Latterly, the Laws of Trade seem to have been framed without an Attention to this fundamental Claim.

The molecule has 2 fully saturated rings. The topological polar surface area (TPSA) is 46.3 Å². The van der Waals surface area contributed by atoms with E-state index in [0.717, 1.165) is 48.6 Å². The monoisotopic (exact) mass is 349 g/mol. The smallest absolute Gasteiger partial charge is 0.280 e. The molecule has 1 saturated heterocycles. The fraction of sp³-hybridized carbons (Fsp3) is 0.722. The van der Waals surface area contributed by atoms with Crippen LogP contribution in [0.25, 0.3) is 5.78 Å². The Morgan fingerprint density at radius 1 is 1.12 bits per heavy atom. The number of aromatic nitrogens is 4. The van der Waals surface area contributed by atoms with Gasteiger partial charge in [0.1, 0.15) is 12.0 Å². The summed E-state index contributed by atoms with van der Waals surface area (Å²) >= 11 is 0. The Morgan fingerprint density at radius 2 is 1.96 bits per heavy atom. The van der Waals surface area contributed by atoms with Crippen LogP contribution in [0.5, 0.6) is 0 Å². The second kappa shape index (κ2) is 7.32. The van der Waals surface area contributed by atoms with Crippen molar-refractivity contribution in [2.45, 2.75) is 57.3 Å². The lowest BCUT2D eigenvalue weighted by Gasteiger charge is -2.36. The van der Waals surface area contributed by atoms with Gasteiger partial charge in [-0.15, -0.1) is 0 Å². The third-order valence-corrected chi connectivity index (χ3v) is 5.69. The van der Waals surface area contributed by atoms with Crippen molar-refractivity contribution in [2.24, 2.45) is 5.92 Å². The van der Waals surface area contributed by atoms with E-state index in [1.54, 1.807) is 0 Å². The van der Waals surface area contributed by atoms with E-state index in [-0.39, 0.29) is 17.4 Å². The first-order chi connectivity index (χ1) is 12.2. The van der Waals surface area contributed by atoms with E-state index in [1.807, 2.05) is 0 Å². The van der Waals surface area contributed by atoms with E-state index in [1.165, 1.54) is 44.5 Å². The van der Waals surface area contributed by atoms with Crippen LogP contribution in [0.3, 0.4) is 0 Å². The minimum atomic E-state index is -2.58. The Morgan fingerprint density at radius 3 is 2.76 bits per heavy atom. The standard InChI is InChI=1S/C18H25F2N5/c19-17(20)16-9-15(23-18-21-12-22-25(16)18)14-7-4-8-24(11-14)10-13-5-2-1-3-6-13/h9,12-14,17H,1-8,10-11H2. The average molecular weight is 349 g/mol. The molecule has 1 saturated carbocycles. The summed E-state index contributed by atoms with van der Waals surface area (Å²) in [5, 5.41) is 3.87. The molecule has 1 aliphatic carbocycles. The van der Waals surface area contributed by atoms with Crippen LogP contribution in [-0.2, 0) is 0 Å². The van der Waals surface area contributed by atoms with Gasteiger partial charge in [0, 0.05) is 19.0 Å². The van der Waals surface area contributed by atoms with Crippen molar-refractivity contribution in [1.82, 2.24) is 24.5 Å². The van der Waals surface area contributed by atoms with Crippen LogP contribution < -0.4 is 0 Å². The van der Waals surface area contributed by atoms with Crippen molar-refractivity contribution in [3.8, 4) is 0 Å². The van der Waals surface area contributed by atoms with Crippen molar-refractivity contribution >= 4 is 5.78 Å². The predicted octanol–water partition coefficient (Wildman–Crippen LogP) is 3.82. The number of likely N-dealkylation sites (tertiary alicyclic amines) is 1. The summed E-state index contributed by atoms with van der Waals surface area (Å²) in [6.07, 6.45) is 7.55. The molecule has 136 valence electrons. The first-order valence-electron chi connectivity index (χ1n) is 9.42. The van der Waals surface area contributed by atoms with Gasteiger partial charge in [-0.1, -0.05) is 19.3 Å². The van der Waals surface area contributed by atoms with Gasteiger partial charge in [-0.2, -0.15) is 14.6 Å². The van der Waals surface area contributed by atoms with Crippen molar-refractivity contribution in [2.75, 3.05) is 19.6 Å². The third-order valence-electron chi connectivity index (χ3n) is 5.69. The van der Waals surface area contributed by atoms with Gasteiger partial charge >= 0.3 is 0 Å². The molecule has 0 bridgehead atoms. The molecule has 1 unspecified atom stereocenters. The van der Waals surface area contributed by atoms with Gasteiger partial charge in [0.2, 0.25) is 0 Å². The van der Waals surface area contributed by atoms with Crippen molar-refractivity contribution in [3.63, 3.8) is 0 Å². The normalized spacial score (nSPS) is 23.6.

Permit us, also, in Defence of our Attachment to the Mother Country, to add, what your Merchants (to whom we boldly make the Appeal) know to be an undoubted Truth; that this Continent contains some of the most useful of her Subjects.— Such is the Nature of our Produce, that all we acquire is less than sufficient to purchase what we want of your Manufactures; and, be the Policy of your Commerce what it will, all our Riches must flow into Great-Britain.— Immense have been our Contributions to the National Stock.— Our Staple, Industry, Trade and Wealth, all conduce to the particular Advantage of our fellow Subjects there.— The natural State of this Country, necessarily forms the Ballance of Trade in her Favour.— Her growing Opulence must elevate her above all Fear and Jealousy of these Dependences. How much stronger then the Reasons for leaving us free from ungranted Impositions? Whoever will give full Scope to his Meditations on this Topic, will see it the Interest of Great-Britain, to adopt the Maxim, that her own Happiness is most intimately connected with the Freedom, Ease and Prosperity of her Colonies: The more extensive our Traffick, the Greater her Gains; we carry all to her Hive, and consume the Returns; and we are content with any constitutional Regulation that inriches her, though it impoverishes ourselves. But a fuller Display of these Principles, being prepared by our Merchants, to be laid before the honorable House, at the last Sitting, we shall only beg Leave to add, that any Information, repugnant to this Account of the low State of our Traffick, must proceed from partial, or incompetent Witnesses; who may have formed their Estimate of the Wealth of the Colony, during the late War, when the French and Spanish West-Indies, were laid open to our Trade, and those immense Profits acquired there, for the Manufactures of Great-Britain andIreland, flowed into the Colonies, and Luxury advanced upon us slower than our Gains.— But Trade being now confined to it’s old Channels, and indeed still more restricted, and the late acquired Cash, remitted home for necessary Cloathing, other very indifferent Appearances begin to take place, and the British Merchants are, or will soon be convinced to their Sorrow, that our Splendor was not supported by solid Riches.